ALTERED STATE of ADVENTURE
Cycle World|Issue 4 - 2020
Smaller ADVs, bigger rewards.
JUSTIN DAWES

The adventure motorcycle segment kicked off in 1980 with BMW’s R 80 G/S. At the time, many wondered who would want an overweight, under suspended dual-sport. Turns out, more riders wanted one than anyone would have guessed. The segment has gained more power and long-range touring capability over the years, along with more mass and girth to wrestle when off-road. Now a new generation of adventure bikes has come along to buck the trend of bigger is better, altering what and how far are possible when the pavement ends. Leading the charge are two models inspired by modern rally racers: Yamaha’s Ténéré 700 and KTM’s 790 Adventure R. No longer do ADV bikes have to be overweight and under suspended.

Both motorcycles are powered by parallel-twin engines, both are equipped with long-travel suspension, and both bear some resemblance to the machines each brand races in Dakar. And now these Yamahas and KTMs can be seen on off-road-racing starting lines around the world. But the real story with these motorcycles is that while they are the most capable examples of the segment, they also address a practical reality for many adventure riders—time.

The dream of packing all your essentials into 100 liters of aluminum boxes and aiming for the farthest reaches of a cardinal point sells motorcycles. Responsibilities have a way of keeping that dream in check. So, how to get the most dream into your schedule? Go faster and deeper off-road. Ditch the panniers, grab a backpack, and hold your own rally special stage. That’s what we did with the 790 Adventure R and Ténéré 700 in search of a quick adventure and the answer to which bike would deliver that fix best.

First up: KTM’s 790 Adventure R, the reigning champion of the middleweight class. Named Cycle World’s Best Adventure Bike in 2019, this sharply styled parallel twin comes chock-a-block with all of KTM’s tech, like lean-sensitive traction control and ABS, off-road ABS, ride modes, a full-color TFT dash, and Bluetooth connectivity—all features you’d see in larger, big-bore ADVs. Yet thanks to a compact engine and frame, the 790 Adventure R weighs in at 468 pounds on the CW scales. Hefty, but still 157 pounds less than the BMW R 1250 GS Adventure, the sales-floor king. A WP Suspension Xplor 43mm fork and linkageless PDS shock provide 9.5 inches of travel at both ends, with preload, compression, and rebound adjustability. Fuel capacity of the low-slung, rally-style fuel tank is 5.3 gallons. All of this comes with a price tag of $13,699.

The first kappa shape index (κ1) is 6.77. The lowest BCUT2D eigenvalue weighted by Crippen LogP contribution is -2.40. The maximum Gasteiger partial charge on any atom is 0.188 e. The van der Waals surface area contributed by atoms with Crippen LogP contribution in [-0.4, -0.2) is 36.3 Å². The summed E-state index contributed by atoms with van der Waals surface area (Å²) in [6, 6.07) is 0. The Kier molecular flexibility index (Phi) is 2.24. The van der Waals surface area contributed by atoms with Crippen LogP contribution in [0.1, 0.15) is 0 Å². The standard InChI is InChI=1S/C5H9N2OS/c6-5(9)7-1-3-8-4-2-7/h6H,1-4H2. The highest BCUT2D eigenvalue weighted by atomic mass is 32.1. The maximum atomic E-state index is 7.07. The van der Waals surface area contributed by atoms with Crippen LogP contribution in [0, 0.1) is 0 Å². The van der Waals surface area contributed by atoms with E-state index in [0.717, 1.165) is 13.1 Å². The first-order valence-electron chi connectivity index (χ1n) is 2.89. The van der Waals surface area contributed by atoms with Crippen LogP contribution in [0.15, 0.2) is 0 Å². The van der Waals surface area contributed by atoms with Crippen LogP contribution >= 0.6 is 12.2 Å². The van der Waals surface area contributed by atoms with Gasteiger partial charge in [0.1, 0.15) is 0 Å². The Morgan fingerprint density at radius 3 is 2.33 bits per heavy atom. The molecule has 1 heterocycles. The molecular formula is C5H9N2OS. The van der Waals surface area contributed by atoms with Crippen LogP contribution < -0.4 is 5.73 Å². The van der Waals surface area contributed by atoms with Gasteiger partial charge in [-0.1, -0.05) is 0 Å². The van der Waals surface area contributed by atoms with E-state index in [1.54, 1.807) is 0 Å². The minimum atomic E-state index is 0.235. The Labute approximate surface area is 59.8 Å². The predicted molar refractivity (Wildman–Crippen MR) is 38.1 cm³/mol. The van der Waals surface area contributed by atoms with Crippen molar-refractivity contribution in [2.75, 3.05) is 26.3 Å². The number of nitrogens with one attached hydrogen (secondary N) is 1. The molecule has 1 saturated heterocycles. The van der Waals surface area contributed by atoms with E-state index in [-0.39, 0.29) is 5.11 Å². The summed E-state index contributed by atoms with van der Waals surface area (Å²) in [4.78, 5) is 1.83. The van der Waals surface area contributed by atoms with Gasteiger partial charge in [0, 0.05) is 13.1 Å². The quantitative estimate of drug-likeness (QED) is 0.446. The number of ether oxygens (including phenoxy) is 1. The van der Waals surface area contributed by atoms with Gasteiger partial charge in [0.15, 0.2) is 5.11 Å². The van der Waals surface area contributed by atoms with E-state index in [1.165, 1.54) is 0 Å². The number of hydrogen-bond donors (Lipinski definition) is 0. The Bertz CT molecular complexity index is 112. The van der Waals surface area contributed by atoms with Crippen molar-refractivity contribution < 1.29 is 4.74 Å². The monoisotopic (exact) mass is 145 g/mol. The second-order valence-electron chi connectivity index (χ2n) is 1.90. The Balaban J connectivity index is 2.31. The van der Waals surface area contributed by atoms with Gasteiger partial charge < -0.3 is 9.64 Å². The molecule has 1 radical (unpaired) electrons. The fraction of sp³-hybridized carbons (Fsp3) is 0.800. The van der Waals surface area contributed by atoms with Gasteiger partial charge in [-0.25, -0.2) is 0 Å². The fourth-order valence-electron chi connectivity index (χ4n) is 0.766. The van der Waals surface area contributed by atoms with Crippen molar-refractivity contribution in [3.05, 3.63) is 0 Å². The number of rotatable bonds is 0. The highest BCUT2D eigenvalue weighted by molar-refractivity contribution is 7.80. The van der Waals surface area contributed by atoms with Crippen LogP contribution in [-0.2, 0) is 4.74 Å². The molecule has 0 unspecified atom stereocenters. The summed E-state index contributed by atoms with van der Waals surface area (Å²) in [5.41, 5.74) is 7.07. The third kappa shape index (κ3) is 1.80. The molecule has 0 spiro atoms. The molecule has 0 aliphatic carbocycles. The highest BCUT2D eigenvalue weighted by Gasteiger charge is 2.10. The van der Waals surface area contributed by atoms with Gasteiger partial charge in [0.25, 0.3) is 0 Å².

Yamaha’s Ténéré 700 rings in at $9,999, and for that you get a more stripped-down, or perhaps more distilled, adventure motorcycle, depending on how you interpret a lack of electronics. Traction control for the revered CP2 parallel twin is found at the connection between your wrist and the throttle; how well that works is up to your internal CPU. Ride modes are also absent, and ABS is either on or off. A 43mm Kayaba fork strokes through 8.3 inches, and has rebound and compression damping, while the rear Kayaba is adjustable for preload, compression, and rebound, and provides 7.9 inches of travel through a linkage design. A no-nonsense LCD gauge does not connect to anything beside the motorcycle itself. On the CW scales, the Ténéré comes in at 466 pounds, 2 pounds less than the KTM. Just 37 $100 bills in your back pocket will cut that weight differential in half.

Price is an important factor in deciding what motorcycle is right for you, and it’s a call we can’t make for you. So we will not factor it for a winner. We seek the best performer, not the most expensive or lowest priced. Best is best, regardless of cost.

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